The UK collegiate esports scene is becoming more inclusive and open to everyone, especially with the developments of qualifications like the esports BTEC taking accessibility into consideration. Whilst the scene is developing at rapid speeds, how accessible is esports at this level for people with disabilities?
The esports BTEC is filled with content that is accessible:
Starting out on the esports BTEC I knew that it was going to be a challenge, but the content I have completed so far has been really interesting! When an assignment is set, we have two weeks to complete it and hand it in, which is plenty of time to get your head around things. I absolutely love the fact that all of the course is completed online because this means I can type exactly what I want without having to worry about my hands getting fatigued due to long periods of writing.
The fact that assignments have a two week completion period helps calm my nerves and allows me to feel relaxed, unlike in examinations. Having the opportunity to resit assignments allows me to achieve the best results possible and this also reduces my nerves of getting things wrong as then the lecturers can guide me into correcting the areas and concepts of the assignment that I may have gotten wrong.
The esports BTEC gives out and inspires opportunities:
So far during my time studying the esports BTEC I have been given many different opportunities, such as meeting some amazing and talented individuals that work within the esports industry. The course is what inspired me to create my own unique branding and content organisation that promotes inclusivity within the esports industry – known as Demi Esports. Throughout my entire life I have had to fight for the opportunities that I have been given, but I find it really amazing that within the BTEC I can create my own opportunities and have the full support of my fellow peers and lecturers.
BESC- The embraced opportunities:
The British Esports Student Champs are amazing for introducing students to the competitive play aspect of gaming. I personally am not a player but I really enjoy seeing all of the new up and coming talent on the British Esports weekly Twitch streams. The Student Champs is another amazing way to participate in the collegiate esports scene, whether you’re a spectator or a player there’s always a way that you can get involved with the Champs!
The overall awareness of disability in esports is honestly incredibly small, and this should not be the case. The disabled community in gaming is massive although most people might not be aware of it. Most commonly people use gaming as a way to escape from their own disability, forget about life, become someone else. There was a time in my life where I wanted to do the exact same thing – and now gaming is and will continue to be my own personal form of escapism. When I ask some of the people that I’ve met that are disabled in the scene they all say the same thing, which I fully stand by and agree with. “I would like a platform where I can compete equally with others.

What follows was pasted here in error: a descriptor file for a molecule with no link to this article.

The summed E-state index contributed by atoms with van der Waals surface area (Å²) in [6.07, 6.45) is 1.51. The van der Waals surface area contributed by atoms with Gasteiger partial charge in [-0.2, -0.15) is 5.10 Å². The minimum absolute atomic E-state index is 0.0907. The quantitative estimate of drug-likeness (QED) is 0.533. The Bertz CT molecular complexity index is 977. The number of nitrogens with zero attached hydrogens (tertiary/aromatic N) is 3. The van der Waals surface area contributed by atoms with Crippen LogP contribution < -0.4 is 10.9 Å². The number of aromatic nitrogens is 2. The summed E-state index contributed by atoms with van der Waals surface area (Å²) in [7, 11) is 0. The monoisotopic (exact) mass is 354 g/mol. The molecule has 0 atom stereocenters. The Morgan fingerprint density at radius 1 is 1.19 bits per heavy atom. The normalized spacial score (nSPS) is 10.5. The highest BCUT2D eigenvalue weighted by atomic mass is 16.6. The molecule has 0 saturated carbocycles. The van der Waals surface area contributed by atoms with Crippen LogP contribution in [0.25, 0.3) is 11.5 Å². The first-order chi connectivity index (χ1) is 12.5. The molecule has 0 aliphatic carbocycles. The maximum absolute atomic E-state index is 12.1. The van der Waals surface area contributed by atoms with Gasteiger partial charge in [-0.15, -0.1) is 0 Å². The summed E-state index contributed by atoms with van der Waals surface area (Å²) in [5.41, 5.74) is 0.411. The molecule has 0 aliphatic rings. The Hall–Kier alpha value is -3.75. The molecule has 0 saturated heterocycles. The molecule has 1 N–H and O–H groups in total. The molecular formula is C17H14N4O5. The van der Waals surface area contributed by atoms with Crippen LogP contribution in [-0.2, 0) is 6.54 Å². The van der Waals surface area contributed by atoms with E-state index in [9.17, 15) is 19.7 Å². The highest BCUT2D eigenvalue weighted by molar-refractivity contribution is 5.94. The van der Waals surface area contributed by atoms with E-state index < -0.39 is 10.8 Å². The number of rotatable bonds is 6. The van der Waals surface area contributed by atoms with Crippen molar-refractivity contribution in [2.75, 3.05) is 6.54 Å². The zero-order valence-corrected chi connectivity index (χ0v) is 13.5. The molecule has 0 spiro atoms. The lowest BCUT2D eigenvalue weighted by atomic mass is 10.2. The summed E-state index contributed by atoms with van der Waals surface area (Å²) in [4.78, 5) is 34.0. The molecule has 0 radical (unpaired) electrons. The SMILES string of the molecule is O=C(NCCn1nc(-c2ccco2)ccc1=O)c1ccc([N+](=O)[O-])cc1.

Esports is a massive industry and the wider community should be supportive of everybody. However, this isn’t the case, as I personally receive a lot of hate just because I’m disabled. I always say the same thing to myself if I get a hate message and I personally advise anyone who gets hate in the gaming or esports community to say this to themselves -, “look you are you, nobody can change that, be yourself”. This is actually one of the quotes I kept telling myself when I first started creating content on YouTube at a very young age.
The overall awareness of Disability in esports needs to change and be expanded upon massively, and too often do I see people with disabilities be immediately called “special” or “handicapped” or “weird” regardless of their branding within gaming or esports or overall personality as a person! This needs to change.”
Looking to the future:
Currently there are loads of amazing initiatives that you can get involved with in esports such as Women in Esports, which is an amazing initiative that will bring change to the way that Women are perceived within the scene.. However as a disabled person I’m honestly shocked at the lack of initiatives that support accessibility in esports.
Yes, there are adaptive controllers and ways that disabled people can get involved with gaming and esports but, people with disabilities still can’t compete equally at the moment.. Within the next year I would love to see an esports initiative set up in some way that supports people within esports that have any kind of disability like myself.
The way I see it is that you’ve got a massive community of disabled people that want to get involved with esports (like getting involved in things like the British Esports Student Champs) but are worried that they can’t due to any limitations they have due to a disability Change needs to happen, and I would like to see specific inclusive teams giving everybody the opportunity to compete in the collegiate scene – no matter who they are.
For further information around the esports BTEC, and where you can study it, check out this interactive map of the institutions running the course.
Student Champs registrations for the Spring season are now open until the 11th January 2023. Register your team now!